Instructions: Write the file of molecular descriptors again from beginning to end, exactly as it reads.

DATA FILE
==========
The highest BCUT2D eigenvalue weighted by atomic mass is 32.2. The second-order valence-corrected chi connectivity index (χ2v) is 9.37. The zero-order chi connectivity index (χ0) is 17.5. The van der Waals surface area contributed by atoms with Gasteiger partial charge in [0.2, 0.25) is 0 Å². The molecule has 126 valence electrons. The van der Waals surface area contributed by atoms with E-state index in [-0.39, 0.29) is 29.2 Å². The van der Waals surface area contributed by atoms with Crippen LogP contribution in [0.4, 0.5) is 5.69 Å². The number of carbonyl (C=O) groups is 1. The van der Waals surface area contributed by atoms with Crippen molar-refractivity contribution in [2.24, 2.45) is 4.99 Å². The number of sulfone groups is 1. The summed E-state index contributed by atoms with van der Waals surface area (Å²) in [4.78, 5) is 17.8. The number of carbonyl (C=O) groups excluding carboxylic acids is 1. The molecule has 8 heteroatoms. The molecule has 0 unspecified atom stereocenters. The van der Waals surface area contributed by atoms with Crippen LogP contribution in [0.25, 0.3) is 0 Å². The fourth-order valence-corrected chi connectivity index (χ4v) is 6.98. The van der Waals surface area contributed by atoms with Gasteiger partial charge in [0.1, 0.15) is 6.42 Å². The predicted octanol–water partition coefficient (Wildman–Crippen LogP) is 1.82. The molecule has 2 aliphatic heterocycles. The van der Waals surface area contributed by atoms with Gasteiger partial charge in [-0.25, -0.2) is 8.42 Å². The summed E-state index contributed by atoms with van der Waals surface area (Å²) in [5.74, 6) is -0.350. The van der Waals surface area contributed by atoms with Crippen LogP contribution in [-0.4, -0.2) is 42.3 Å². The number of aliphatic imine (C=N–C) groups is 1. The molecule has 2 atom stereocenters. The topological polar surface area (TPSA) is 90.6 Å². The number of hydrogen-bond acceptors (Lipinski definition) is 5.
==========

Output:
The highest BCUT2D eigenvalue weighted by atomic mass is 32.2. The second-order valence-corrected chi connectivity index (χ2v) is 9.37. The zero-order chi connectivity index (χ0) is 17.5. The van der Waals surface area contributed by atoms with Gasteiger partial charge in [0.2, 0.25) is 0 Å². The molecule has 126 valence electrons. The van der Waals surface area contributed by atoms with E-state index in [-0.39, 0.29) is 29.2 Å². The van der Waals surface area contributed by atoms with Crippen LogP contribution in [0.4, 0.5) is 5.69 Å². The number of carbonyl (C=O) groups is 1. The van der Waals surface area contributed by atoms with Crippen molar-refractivity contribution in [2.24, 2.45) is 4.99 Å². The number of sulfone groups is 1. The summed E-state index contributed by atoms with van der Waals surface area (Å²) in [4.78, 5) is 17.8. The number of carbonyl (C=O) groups excluding carboxylic acids is 1. The molecule has 8 heteroatoms. The molecule has 0 unspecified atom stereocenters. The van der Waals surface area contributed by atoms with Crippen LogP contribution in [0.25, 0.3) is 0 Å². The fourth-order valence-corrected chi connectivity index (χ4v) is 6.98. The van der Waals surface area contributed by atoms with Gasteiger partial charge in [0.1, 0.15) is 6.42 Å². The predicted octanol–water partition coefficient (Wildman–Crippen LogP) is 1.82. The molecule has 2 aliphatic heterocycles. The van der Waals surface area contributed by atoms with Gasteiger partial charge in [-0.25, -0.2) is 8.42 Å². The summed E-state index contributed by atoms with van der Waals surface area (Å²) in [5.74, 6) is -0.350. The van der Waals surface area contributed by atoms with Crippen LogP contribution in [-0.4, -0.2) is 42.3 Å². The number of aliphatic imine (C=N–C) groups is 1. The molecule has 2 atom stereocenters. The topological polar surface area (TPSA) is 90.6 Å². The number of hydrogen-bond acceptors (Lipinski definition) is 5.